By Araminta Hall
Published by HarperPress
A family employs a live-in nanny to look after their two children and she turns out to be a bit of a psycho. Don’t you think that this plot might have been used just a little too often? I did. For this reason, I approached Everything and Nothing with caution.
The next thing I remember is a happy and satisfied smile on my lips as I finished the book not too long afterwards.
In Everything and Nothing, readers are thrown into the life of the Donaldsons at a difficult time. Ruth and Christian have two little children, a nanny who’s just left them and a career to think of. While they try (and don’t really succeed) to juggle family and work commitments, Aggie arrives. With impeccable references and full of enthusiasm, she moves in with the family and, little by little, she becomes indispensable to the smooth running of the household.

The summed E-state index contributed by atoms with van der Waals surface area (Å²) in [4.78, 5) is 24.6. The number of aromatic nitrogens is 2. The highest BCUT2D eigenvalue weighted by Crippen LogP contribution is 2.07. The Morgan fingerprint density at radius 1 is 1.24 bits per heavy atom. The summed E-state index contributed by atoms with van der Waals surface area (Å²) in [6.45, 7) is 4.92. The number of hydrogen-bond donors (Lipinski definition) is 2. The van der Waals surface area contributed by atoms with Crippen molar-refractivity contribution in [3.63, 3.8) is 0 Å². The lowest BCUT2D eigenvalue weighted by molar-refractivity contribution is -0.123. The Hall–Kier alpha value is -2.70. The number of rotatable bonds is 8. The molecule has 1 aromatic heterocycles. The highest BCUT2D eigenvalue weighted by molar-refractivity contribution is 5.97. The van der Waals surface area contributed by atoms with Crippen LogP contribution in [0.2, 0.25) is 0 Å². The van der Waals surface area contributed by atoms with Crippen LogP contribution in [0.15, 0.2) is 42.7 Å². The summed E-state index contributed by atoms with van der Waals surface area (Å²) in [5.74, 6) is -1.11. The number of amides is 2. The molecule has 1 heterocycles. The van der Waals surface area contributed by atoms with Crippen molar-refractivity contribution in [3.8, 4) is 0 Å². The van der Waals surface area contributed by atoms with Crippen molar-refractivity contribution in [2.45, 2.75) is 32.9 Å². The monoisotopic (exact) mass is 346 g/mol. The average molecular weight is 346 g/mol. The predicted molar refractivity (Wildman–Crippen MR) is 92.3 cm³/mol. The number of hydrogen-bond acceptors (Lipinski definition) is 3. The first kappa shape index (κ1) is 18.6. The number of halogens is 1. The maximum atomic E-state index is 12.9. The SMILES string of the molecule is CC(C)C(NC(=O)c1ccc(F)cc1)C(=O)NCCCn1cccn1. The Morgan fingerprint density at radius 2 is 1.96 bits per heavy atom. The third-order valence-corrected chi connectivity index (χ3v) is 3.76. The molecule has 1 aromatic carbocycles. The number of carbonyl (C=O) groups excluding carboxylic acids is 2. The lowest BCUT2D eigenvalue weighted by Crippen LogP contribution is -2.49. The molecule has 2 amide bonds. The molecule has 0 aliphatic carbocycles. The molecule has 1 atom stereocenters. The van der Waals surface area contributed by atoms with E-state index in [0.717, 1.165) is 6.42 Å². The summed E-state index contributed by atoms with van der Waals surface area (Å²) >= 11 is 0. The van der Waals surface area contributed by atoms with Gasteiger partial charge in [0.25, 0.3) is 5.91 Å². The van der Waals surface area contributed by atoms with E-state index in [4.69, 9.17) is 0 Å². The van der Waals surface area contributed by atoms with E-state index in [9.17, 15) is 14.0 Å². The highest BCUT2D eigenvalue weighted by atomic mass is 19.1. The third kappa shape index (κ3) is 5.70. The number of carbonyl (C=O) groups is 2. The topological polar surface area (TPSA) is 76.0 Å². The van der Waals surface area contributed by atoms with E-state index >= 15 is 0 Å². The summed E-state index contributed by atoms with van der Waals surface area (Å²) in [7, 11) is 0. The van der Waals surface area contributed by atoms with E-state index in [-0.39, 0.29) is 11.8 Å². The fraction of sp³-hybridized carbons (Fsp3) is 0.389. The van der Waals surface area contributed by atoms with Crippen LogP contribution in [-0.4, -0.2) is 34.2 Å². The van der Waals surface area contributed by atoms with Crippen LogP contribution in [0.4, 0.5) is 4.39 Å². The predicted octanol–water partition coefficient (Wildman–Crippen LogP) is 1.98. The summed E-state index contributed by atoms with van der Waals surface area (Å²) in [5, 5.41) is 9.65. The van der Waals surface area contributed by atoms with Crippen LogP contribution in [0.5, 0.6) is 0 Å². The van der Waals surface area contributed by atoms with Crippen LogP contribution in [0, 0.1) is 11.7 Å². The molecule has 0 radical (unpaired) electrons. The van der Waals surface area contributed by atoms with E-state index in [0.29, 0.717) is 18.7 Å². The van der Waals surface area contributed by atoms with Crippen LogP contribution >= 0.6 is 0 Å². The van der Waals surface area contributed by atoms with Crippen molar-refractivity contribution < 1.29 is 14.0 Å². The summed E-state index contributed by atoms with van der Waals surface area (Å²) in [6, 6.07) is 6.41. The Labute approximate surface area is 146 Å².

Smooth is, however, an adjective that can be only applied to what goes on on the surface. Deep down, the situation is more complicated than that. Ruth and Christian are both disappointed by their life. Ruth feels guilty that she’s not the perfect mother that she expected to be. Christian feels like Ruth has changed and that their life has turned out different to what they both imagined. Add the sudden appearance of Christian’s ex secretary and lover and you have all the ingredients for trouble.
It is not surprising that – amongst the kids’ tantrums and all the other obstacles that the couple keep finding in their way – they don’t realise that perfect Aggie is not so perfect. Readers will have known that there’s something wrong with her since the very first paragraph but it is only as you read that the little pieces of the puzzle come together.
So, yes, the plot is perhaps not the most original but the way that the characters grow before your eyes and the great insight into the workings of a modern family make this novel fresh and gripping.
Araminta Hall’s Everything and Nothing has been selected for Richard and Judy's autumn book club 2011 and it’s easy to see why.